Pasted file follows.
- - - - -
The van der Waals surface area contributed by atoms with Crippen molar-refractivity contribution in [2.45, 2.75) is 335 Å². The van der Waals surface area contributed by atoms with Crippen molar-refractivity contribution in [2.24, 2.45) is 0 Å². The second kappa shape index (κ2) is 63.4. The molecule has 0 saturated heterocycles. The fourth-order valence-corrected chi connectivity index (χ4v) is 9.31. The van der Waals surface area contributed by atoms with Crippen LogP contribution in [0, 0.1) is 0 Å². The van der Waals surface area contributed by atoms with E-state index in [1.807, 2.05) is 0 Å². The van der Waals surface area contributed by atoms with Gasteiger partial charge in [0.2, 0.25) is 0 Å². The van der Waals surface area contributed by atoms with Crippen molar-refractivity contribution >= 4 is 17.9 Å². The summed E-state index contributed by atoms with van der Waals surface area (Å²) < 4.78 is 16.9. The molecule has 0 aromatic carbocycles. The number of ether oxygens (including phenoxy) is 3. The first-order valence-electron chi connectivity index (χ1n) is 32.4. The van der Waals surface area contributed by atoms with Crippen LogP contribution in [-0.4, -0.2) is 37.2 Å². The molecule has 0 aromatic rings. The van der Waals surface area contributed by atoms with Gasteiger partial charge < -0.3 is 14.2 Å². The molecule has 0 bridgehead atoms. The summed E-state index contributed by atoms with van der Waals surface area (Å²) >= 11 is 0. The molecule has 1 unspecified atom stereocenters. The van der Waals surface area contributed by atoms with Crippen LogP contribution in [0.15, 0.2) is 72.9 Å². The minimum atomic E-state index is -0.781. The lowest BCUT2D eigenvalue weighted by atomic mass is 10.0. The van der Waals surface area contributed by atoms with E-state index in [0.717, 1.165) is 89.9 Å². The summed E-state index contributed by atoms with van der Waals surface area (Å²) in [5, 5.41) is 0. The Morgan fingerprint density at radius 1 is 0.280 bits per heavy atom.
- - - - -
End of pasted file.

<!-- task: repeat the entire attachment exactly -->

The van der Waals surface area contributed by atoms with Crippen molar-refractivity contribution in [2.45, 2.75) is 335 Å². The van der Waals surface area contributed by atoms with Crippen molar-refractivity contribution in [2.24, 2.45) is 0 Å². The second kappa shape index (κ2) is 63.4. The molecule has 0 saturated heterocycles. The fourth-order valence-corrected chi connectivity index (χ4v) is 9.31. The van der Waals surface area contributed by atoms with Crippen LogP contribution in [0, 0.1) is 0 Å². The van der Waals surface area contributed by atoms with E-state index in [1.807, 2.05) is 0 Å². The van der Waals surface area contributed by atoms with Gasteiger partial charge in [0.2, 0.25) is 0 Å². The van der Waals surface area contributed by atoms with Crippen molar-refractivity contribution >= 4 is 17.9 Å². The summed E-state index contributed by atoms with van der Waals surface area (Å²) < 4.78 is 16.9. The molecule has 0 aromatic carbocycles. The number of ether oxygens (including phenoxy) is 3. The first-order valence-electron chi connectivity index (χ1n) is 32.4. The van der Waals surface area contributed by atoms with Crippen LogP contribution in [-0.4, -0.2) is 37.2 Å². The molecule has 0 aromatic rings. The van der Waals surface area contributed by atoms with Gasteiger partial charge < -0.3 is 14.2 Å². The molecule has 0 bridgehead atoms. The summed E-state index contributed by atoms with van der Waals surface area (Å²) >= 11 is 0. The molecule has 1 unspecified atom stereocenters. The van der Waals surface area contributed by atoms with Crippen LogP contribution in [0.15, 0.2) is 72.9 Å². The minimum atomic E-state index is -0.781. The lowest BCUT2D eigenvalue weighted by atomic mass is 10.0. The van der Waals surface area contributed by atoms with E-state index in [0.717, 1.165) is 89.9 Å². The summed E-state index contributed by atoms with van der Waals surface area (Å²) in [5, 5.41) is 0. The Morgan fingerprint density at radius 1 is 0.280 bits per heavy atom.